Swimming from Newlyn in Cornwall to Tresco, on the Isles of Scilly, the route retraces a journey made by the painter-gardener Cedric Morris, one of the Museum’s ‘patron saints’, in 1950. Cedric went by boat, no one has swum the route before.
Artist-gardener Cedric Morris’ garden at Benton End in Suffolk was celebrated in one of the Garden Museum’s most popular exhibition to date two years ago. In the winter of 1950 he shut up the Art School he’d established at Benton End, and sailed from Newlyn – the artists’ colony where he had lived in the 1920s – to Tresco.
The 50 mile swim will take between two and four days, depending on weather and tides, with naps on the accompanying boat manned by a Swimquest crew. To train for the challenge, Woodward will need to practice swimming 4 miles a day for two months.
The Garden Museum is particularly vulnerable
The months and years ahead are unchartered and full of risk for museums, and the Garden Museum is particularly vulnerable because as an independent museum, 70% of its income is from visitors, events, café and venue hire. Between March and June this year, the Museum will have lost £270,000.
This sponsored swim appeal is to raise funds to replace that income, so that the Museum can re-open to visitors, turn back on lights, re-assemble its team – currently on furlough or part-time – and start putting on events, education and exhibitions again.
Previous sponsored swims
Since 2010, Woodward has done four swims to help raise funds to build the Museum, and promised not to ask for sponsorship again. Then came the virus.
Earlier sponsored swims were inspired by the life, gardening and travels of John Tradescant, the great gardener whose tomb inspired the founding of the Garden Museum: the Hellespont in 2010, The Strait of Gibraltar in 2011, the Thames from Oxford to London in 2014, and three years ago a section of The Arctic Circle. Since running out of journeys inspired by Tradescant, for this swim Woodward turned to the Garden Museum’s new hero, artist-gardener Cedric Morris.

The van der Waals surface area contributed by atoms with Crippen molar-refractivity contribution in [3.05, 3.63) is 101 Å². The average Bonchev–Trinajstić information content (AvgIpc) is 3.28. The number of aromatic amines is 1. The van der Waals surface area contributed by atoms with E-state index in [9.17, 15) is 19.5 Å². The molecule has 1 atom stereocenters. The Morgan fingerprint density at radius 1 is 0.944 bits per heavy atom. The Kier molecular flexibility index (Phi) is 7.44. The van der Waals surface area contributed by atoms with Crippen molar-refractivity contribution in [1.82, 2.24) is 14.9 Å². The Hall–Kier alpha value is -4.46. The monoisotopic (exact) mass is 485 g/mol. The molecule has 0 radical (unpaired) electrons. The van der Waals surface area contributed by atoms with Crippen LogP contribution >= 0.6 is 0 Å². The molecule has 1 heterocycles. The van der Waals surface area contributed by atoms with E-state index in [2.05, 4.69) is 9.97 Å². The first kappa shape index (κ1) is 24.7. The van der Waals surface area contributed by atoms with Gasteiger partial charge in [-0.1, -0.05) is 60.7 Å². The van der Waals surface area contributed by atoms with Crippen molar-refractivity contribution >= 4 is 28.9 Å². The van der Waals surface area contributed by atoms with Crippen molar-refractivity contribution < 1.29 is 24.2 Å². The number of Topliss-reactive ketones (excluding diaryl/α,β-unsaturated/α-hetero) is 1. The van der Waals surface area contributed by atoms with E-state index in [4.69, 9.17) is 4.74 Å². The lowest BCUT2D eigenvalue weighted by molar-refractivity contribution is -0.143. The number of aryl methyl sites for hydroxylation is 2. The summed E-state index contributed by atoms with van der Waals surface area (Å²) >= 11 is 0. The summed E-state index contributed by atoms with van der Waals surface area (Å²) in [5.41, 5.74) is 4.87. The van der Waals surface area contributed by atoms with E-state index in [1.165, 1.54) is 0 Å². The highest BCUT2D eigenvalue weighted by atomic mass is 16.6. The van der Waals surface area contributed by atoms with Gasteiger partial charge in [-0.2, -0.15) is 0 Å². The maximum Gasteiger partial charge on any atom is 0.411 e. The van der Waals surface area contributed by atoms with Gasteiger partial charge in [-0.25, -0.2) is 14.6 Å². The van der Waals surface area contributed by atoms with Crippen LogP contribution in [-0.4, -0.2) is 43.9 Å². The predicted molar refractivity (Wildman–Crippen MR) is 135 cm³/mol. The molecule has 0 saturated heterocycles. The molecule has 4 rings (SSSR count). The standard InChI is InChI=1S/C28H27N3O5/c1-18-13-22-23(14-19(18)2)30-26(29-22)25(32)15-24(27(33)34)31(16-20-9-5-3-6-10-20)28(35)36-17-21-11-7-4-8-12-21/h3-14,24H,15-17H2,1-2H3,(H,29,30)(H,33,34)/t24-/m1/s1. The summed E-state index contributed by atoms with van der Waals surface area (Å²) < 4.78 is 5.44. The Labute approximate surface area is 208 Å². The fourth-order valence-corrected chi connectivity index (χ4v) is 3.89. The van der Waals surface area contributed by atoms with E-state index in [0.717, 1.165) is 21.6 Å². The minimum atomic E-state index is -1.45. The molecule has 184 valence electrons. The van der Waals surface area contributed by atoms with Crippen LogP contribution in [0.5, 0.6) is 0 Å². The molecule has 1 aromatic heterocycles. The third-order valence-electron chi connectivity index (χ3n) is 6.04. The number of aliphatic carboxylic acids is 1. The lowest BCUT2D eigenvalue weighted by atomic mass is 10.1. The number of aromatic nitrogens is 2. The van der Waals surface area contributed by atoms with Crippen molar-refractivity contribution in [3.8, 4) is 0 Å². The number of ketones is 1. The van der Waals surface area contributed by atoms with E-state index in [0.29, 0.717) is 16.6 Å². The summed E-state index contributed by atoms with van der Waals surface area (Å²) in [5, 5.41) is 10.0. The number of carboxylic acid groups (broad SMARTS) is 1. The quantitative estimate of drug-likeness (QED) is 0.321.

Future Garden Museum projects to save
On the horizon the Garden Museum has exhibitions on Derek Jarman, Constance Spry, Frances Hodgson Burnett’s ‘The Secret Garden’, Geoffrey Jellicoe and Lucian Freud. Last year sixty schools came to study plant biology; sixty community groups met; there were 73 food learning events, including a ground-breaking partnership with our local GP surgery for patients with Type 2 Diabetes; our Clay 4 Dementia programme won a national award.
The Garden Museum has set up the country’s first archive of garden design. Our next research project is to explore the gardens made in London by the Windrush generation. We hold British Flowers Week, and Fairs on houseplants, art, potatoes and pumpkins, and are the only Museum to have its own Literary Festival. We are beginning design work on Lambeth Green, a 5.3 acre park to be made around the Museum, with a horticultural training centre and a ‘green traffic junction’ which could be an exemplar for the city of the future.
All that is on hold, and at risk, because of the virus.